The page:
Carvedilol protects against doxorubicin-induced mitochondrial cardiomyopathy.Toxicol Appl Pharmacol. 2002 Dec 15; 185(3):218-27.TA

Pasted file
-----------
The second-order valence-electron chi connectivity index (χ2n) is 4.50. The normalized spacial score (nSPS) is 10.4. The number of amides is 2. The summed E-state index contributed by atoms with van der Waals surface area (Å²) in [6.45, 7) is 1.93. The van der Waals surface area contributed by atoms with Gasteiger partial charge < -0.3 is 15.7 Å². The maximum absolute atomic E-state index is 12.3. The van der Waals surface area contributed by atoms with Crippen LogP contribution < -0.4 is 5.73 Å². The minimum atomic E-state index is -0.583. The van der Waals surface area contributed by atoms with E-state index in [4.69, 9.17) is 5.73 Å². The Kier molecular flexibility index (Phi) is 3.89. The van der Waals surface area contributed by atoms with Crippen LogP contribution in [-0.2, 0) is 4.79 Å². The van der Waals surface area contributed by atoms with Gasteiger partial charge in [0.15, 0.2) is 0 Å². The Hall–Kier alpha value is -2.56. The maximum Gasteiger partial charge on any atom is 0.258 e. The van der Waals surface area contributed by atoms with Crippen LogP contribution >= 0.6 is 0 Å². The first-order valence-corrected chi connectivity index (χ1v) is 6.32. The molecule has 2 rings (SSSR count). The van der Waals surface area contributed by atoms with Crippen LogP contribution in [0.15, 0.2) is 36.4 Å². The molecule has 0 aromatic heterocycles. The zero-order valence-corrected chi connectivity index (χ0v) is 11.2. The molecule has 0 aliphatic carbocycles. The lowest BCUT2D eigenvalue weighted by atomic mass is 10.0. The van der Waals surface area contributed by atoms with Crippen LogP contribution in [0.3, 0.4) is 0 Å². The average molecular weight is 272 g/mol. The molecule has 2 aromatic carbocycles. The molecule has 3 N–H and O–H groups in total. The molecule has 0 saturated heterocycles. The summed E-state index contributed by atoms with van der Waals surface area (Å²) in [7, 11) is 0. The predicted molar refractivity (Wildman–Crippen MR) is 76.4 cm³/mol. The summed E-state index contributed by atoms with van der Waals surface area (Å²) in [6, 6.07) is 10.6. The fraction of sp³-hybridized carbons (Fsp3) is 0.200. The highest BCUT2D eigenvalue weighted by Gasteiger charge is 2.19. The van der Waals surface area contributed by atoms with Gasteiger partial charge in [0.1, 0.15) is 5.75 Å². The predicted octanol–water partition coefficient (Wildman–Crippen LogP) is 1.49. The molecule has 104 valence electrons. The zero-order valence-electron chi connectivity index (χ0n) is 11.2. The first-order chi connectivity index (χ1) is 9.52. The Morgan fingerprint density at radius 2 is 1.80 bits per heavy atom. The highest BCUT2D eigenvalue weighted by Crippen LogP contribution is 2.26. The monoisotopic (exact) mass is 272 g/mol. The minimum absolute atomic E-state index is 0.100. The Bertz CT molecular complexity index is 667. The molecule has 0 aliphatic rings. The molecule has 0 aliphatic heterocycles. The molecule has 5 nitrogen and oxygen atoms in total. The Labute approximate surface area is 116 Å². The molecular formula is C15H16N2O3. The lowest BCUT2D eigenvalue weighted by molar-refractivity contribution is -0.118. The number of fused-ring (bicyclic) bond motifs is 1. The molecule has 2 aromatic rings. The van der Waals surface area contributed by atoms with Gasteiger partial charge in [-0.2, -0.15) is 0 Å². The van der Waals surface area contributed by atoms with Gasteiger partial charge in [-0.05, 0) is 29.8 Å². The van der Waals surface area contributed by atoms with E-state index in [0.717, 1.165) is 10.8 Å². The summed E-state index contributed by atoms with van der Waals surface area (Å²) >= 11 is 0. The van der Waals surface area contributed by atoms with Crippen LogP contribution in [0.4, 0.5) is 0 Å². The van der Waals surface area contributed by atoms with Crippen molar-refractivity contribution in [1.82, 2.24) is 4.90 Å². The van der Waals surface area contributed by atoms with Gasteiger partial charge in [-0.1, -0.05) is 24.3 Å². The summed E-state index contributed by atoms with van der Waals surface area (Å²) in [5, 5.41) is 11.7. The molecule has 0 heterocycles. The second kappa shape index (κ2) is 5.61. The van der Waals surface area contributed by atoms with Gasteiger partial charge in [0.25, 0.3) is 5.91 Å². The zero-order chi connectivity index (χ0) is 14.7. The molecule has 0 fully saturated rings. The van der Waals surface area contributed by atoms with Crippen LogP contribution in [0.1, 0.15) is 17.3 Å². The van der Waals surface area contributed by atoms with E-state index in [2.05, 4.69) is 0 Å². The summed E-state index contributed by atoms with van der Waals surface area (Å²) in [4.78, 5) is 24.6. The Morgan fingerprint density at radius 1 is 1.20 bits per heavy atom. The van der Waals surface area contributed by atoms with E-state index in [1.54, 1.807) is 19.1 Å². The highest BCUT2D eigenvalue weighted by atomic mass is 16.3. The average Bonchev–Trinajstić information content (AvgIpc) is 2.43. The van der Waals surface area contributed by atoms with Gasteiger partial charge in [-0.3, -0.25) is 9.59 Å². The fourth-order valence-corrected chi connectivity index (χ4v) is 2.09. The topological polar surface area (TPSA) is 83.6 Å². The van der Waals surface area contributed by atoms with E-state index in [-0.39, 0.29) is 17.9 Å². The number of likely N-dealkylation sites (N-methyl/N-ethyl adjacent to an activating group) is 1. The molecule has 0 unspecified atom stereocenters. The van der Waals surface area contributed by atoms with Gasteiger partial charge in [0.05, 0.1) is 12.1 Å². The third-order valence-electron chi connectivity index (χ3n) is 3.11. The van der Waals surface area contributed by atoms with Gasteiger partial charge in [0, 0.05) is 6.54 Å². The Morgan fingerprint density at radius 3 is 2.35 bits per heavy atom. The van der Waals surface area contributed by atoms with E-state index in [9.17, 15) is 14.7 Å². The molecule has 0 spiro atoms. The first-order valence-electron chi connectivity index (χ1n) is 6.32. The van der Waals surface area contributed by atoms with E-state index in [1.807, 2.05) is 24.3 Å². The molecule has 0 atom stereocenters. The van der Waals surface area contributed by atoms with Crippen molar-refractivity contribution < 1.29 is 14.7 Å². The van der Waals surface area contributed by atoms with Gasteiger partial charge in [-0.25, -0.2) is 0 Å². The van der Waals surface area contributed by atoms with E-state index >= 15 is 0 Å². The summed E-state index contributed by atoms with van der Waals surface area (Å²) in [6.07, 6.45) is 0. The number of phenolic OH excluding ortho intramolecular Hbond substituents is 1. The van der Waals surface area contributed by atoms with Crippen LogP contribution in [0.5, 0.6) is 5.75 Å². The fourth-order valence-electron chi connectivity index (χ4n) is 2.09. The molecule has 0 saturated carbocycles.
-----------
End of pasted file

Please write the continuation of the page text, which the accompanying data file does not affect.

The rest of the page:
Several cytopathic mechanisms have been suggested to mediate the dose-limiting cumulative and irreversible cardiomyopathy caused by doxorubicin. Recent evidence indicates that oxidative stress and mitochondrial dysfunction are key factors in the pathogenic process. The objective of this investigation was to test the hypothesis that carvedilol, a nonselective beta-adrenergic receptor antagonist with potent antioxidant properties, protects against the cardiac and hepatic mitochondrial bioenergetic dysfunction associated with subchronic doxorubicin toxicity. Heart and liver mitochondria were isolated from rats treated for 7 weeks with doxorubicin (2 mg/kg sc/week), carvedilol (1 mg/kg ip/week), or the combination of the two drugs. Heart mitochondria isolated from doxorubicin-treated rats exhibited depressed rates for state 3 respiration (336 +/- 26 versus 425 +/- 53 natom O/min/mg protein) and a lower respiratory control ratio (RCR) (4.3 +/- 0.6 versus 5.8 +/- 0.4) compared with cardiac mitochondria isolated from saline-treated rats. Mitochondrial calcium-loading capacity and the activity of NADH-dehydrogenase were also suppressed in cardiac mitochondria from doxorubicin-treated rats. Doxorubicin treatment also caused a decrease in RCR for liver mitochondria (3.9 +/- 0.9 versus 5.6 +/- 0.7 for control rats) and inhibition of hepatic cytochrome oxidase activity. Coadministration of carvedilol decreased the extent of cellular vacuolization in cardiac myocytes and prevented the inhibitory effect of doxorubicin on mitochondrial respiration in both heart and liver. Carvedilol also prevented the decrease in mitochondrial Ca(2+) loading capacity and the inhibition of the respiratory complexes of heart mitochondria caused by doxorubicin. Carvedilol by itself did not affect any of the parameters measured for heart or liver mitochondria. It is concluded that this protection by carvedilol against both the structural and functional cardiac tissue damage may afford significant clinical advantage in minimizing the dose-limiting mitochondrial dysfunction and cardiomyopathy that accompanies long-term doxorubicin therapy in cancer patients.